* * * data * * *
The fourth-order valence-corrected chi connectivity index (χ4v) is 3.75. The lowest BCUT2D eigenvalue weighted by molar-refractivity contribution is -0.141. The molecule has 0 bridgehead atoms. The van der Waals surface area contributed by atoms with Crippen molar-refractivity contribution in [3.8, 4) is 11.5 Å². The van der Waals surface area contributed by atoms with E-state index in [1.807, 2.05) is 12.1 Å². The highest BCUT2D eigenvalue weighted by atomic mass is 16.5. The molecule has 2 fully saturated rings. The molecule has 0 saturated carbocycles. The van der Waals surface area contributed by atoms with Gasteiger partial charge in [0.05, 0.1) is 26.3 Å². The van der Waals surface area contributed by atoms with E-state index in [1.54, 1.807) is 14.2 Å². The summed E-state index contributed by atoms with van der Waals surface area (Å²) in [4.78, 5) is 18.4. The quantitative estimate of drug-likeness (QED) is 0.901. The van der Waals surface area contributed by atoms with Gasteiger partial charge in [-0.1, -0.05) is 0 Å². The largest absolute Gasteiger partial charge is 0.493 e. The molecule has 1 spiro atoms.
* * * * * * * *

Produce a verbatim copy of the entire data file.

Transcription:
The fourth-order valence-corrected chi connectivity index (χ4v) is 3.75. The lowest BCUT2D eigenvalue weighted by molar-refractivity contribution is -0.141. The molecule has 0 bridgehead atoms. The van der Waals surface area contributed by atoms with Crippen molar-refractivity contribution in [3.8, 4) is 11.5 Å². The van der Waals surface area contributed by atoms with E-state index in [1.807, 2.05) is 12.1 Å². The highest BCUT2D eigenvalue weighted by atomic mass is 16.5. The molecule has 2 fully saturated rings. The molecule has 0 saturated carbocycles. The van der Waals surface area contributed by atoms with Gasteiger partial charge in [0.05, 0.1) is 26.3 Å². The van der Waals surface area contributed by atoms with E-state index in [1.54, 1.807) is 14.2 Å². The summed E-state index contributed by atoms with van der Waals surface area (Å²) in [4.78, 5) is 18.4. The quantitative estimate of drug-likeness (QED) is 0.901. The van der Waals surface area contributed by atoms with Gasteiger partial charge in [-0.1, -0.05) is 0 Å². The largest absolute Gasteiger partial charge is 0.493 e. The molecule has 1 spiro atoms.